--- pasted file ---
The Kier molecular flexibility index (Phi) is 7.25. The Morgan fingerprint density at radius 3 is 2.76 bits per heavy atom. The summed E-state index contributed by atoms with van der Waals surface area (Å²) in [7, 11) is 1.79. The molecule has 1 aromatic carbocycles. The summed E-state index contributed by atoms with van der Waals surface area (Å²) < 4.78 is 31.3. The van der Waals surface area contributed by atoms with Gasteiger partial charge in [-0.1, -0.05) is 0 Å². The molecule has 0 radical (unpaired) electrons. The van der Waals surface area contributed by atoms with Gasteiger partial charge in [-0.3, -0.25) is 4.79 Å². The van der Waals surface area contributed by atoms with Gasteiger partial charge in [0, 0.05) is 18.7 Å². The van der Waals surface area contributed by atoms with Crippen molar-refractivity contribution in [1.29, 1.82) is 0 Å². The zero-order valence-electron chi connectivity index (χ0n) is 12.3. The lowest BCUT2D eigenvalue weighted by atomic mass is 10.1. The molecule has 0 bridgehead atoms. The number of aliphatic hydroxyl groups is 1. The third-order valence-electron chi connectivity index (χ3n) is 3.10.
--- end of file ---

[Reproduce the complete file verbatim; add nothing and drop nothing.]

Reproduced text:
The Kier molecular flexibility index (Phi) is 7.25. The Morgan fingerprint density at radius 3 is 2.76 bits per heavy atom. The summed E-state index contributed by atoms with van der Waals surface area (Å²) in [7, 11) is 1.79. The molecule has 1 aromatic carbocycles. The summed E-state index contributed by atoms with van der Waals surface area (Å²) < 4.78 is 31.3. The van der Waals surface area contributed by atoms with Gasteiger partial charge in [-0.1, -0.05) is 0 Å². The molecule has 0 radical (unpaired) electrons. The van der Waals surface area contributed by atoms with Gasteiger partial charge in [-0.3, -0.25) is 4.79 Å². The van der Waals surface area contributed by atoms with Gasteiger partial charge in [0, 0.05) is 18.7 Å². The van der Waals surface area contributed by atoms with Crippen molar-refractivity contribution in [1.29, 1.82) is 0 Å². The zero-order valence-electron chi connectivity index (χ0n) is 12.3. The lowest BCUT2D eigenvalue weighted by atomic mass is 10.1. The molecule has 0 bridgehead atoms. The number of aliphatic hydroxyl groups is 1. The third-order valence-electron chi connectivity index (χ3n) is 3.10.